American dudes, I know you're anxious for your favorite watering hole to get one of these, but you'll just have to hold your horses. However, between now and then, if you're looking for a little target practice, you can always head up to the Ontonagon VFW lodge.
Millions of residents in the northeastern U.S. continue to deal with the devastation wrought by Hurricane Sandy. For those still dealing with power outages and flood waters, it's pretty safe to say that Halloween will be a wash out.
How much of the deluge includes the salty tears of sad trick-or-treaters stuck at home might be hard to calculate, but here's something that just might dry their eyes, if not put a smile on their face: Jack-o-lantern Tetris.
The project is the brainchild of programmer Nathan Pryor who runs the website Hahabird. There he gave a detailed tutorial of how he came to make every techie's must-have Halloween gourd. The fully playable pumpkin includes 128 LEDs connected to a 12C backpack, a battery pack and an Arduino controller. Best part about it? The game's joystick is the pumpkin stem.
After finding the right-sized pumpkin, Pryor set to drilling holes for each LED, then carved squares around the holes to make the grid look pixelated. Next, he fit all the wiring through a large hole in the back of the pumpkin.
"For a controller I used [a] a short handle joystick from SparkFun, with the red ball unscrewed and replaced with the stem of the pumpkin," he explained on his website. "I think I'm going to call this the 'joystem' from now on, as disgusting
as that may sound. I drilled a hole in the detached stem and epoxied in a
6mm bolt, then screwed that into a coupling nut on the joystick shaft."
The end result: a pumpkin that can play a full game of Tetris with difficulty levels and high score tracking. There weren't any programs available that could run Tetris on his DIY LED grid, so Pryor programmed the entire game from scratch.
"Everything worked great, except for some occasional glitches in the top
matrix," he wrote. "Maybe a power supply issue, but it's also possible there might be some intermittent shorts that happen when you bury that many electrical connections inside a pumpkin.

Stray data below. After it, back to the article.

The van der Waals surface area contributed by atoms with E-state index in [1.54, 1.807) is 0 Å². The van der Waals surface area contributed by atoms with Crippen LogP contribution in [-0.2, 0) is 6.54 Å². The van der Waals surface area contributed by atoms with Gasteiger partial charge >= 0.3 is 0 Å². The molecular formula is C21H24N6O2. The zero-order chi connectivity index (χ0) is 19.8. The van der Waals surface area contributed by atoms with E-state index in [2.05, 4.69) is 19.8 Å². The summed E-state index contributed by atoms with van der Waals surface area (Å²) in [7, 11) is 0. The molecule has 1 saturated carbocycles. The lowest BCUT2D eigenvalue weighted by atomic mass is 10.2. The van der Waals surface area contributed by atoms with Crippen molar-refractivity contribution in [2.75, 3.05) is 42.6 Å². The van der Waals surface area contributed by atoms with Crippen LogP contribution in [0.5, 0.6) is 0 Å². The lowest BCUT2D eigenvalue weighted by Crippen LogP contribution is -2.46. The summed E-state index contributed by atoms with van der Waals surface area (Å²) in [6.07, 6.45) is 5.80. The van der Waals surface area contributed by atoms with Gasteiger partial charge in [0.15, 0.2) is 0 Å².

It's also weird playing with the controller on the top and the display underneath, so if I were to do it again I would wire the joystem into a separate pumpkin,either wireless or with the wire made to look like a vine."
When it comes to harvesting cattle, not much of the animal goes to waste. Their milk gets turned into a variety of dairy products, their hides produce leather and their meat is a valuable source of protein across the globe.
In some parts of the world, even their manure is used as a primary building material for floors, walls and roof binders. If anything, the most wasted part of a cow is its blood. Until now.
University of Westminster architecture graduate Jack Munro has created "Blood Bricks" and believes they could offer a potential replacement for mud bricks in regions such as Siwa, Egypt, that susceptible to significant rain damage.
"The invented process involves mixing fresh blood with a preservative
(EDTA, prevents bacterial / fungal growth on the material) and sand," Munro explains on his website. "This mixture was then placed in a form work and baked for 1 hour at 70 C."
Baking the mixture at 158 Fahrenheit causes the blood proteins to coagulate and produce a sturdy, waterproof brick.
Compression tests showed that he may need to tweak his mixtures to strengthen the bricks, but they are waterproof nonetheless.
Munro's thesis is even more inspired. It envisioned infrastructure that would "re-establish the autonomy of desert communities" via an industry quite literally built upon Blood Bricks.
Here's how he imagines the main structure of his imaginary community Sanguis et Pulvis:
"The building itself is formed by casting animal blood based adhesive
over a sand dune and allowing the dune to migrate, revealing and
interior space [that] can be excavated and occupied. This building houses
cattle sheds, abattoirs and brick making facilities for turning blood
into bricks for local construction. The building also generates solar
power on a large scale, creating a new economic base for desert
communities through sale to the imminent single European energy market."
Results of art and engineering coming together are often sights to see, but in this case you've already seen the sight, only smaller.
Artist and science nerd Mark Perez created a larger-than-life Mouse Trap game. The Rube Goldberg board game is familiar to most American families and has been around since the late 1960s, but Perez turned it into a spectacle for the annual DIY Maker Faire.
The piece takes days to set up, took fifteen years to build and requires a whole truck to move. All so in the end, we can see a two-ton bank safe crush a car. When asked why he created it Perez responded, "For you!" via CNN
Bacon can be used to do more than just make breakfast better.
Penn & Teller introduce the concept of using the energy in bacon to make a blowtorch that will cut steel. Seriously! There is more energy to burn in a piece of bacon than in a piece of wood of similar size.